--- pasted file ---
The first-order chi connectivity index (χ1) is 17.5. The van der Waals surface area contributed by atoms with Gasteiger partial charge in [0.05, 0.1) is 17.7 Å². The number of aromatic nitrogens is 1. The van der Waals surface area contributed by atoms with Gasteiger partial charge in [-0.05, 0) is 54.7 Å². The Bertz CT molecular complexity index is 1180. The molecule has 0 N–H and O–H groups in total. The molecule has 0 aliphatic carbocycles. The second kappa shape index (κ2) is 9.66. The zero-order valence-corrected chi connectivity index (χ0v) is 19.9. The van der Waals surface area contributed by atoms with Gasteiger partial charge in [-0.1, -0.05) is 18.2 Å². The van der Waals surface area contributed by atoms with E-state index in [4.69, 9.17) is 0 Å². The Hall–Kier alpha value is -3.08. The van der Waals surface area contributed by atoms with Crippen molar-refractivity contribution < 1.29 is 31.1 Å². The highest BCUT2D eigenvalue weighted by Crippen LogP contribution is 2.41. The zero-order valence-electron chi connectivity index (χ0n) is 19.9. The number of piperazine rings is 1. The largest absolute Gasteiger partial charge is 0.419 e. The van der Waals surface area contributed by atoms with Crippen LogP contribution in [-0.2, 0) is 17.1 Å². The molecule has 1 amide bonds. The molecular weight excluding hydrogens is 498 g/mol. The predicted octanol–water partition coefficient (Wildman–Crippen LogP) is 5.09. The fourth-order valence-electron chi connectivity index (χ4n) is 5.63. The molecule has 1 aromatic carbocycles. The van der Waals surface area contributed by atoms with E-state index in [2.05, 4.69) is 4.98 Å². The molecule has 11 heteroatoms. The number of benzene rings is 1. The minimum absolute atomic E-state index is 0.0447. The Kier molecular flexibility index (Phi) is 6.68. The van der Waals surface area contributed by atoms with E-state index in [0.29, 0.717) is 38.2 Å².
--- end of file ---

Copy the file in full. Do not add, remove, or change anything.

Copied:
The first-order chi connectivity index (χ1) is 17.5. The van der Waals surface area contributed by atoms with Gasteiger partial charge in [0.05, 0.1) is 17.7 Å². The number of aromatic nitrogens is 1. The van der Waals surface area contributed by atoms with Gasteiger partial charge in [-0.05, 0) is 54.7 Å². The Bertz CT molecular complexity index is 1180. The molecule has 0 N–H and O–H groups in total. The molecule has 0 aliphatic carbocycles. The second kappa shape index (κ2) is 9.66. The zero-order valence-corrected chi connectivity index (χ0v) is 19.9. The van der Waals surface area contributed by atoms with Gasteiger partial charge in [-0.1, -0.05) is 18.2 Å². The van der Waals surface area contributed by atoms with E-state index in [4.69, 9.17) is 0 Å². The Hall–Kier alpha value is -3.08. The van der Waals surface area contributed by atoms with Crippen molar-refractivity contribution < 1.29 is 31.1 Å². The highest BCUT2D eigenvalue weighted by Crippen LogP contribution is 2.41. The zero-order valence-electron chi connectivity index (χ0n) is 19.9. The number of piperazine rings is 1. The largest absolute Gasteiger partial charge is 0.419 e. The van der Waals surface area contributed by atoms with Crippen LogP contribution in [-0.2, 0) is 17.1 Å². The molecule has 1 amide bonds. The molecular weight excluding hydrogens is 498 g/mol. The predicted octanol–water partition coefficient (Wildman–Crippen LogP) is 5.09. The fourth-order valence-electron chi connectivity index (χ4n) is 5.63. The molecule has 1 aromatic carbocycles. The van der Waals surface area contributed by atoms with E-state index in [2.05, 4.69) is 4.98 Å². The molecule has 11 heteroatoms. The number of benzene rings is 1. The minimum absolute atomic E-state index is 0.0447. The Kier molecular flexibility index (Phi) is 6.68. The van der Waals surface area contributed by atoms with E-state index in [0.29, 0.717) is 38.2 Å².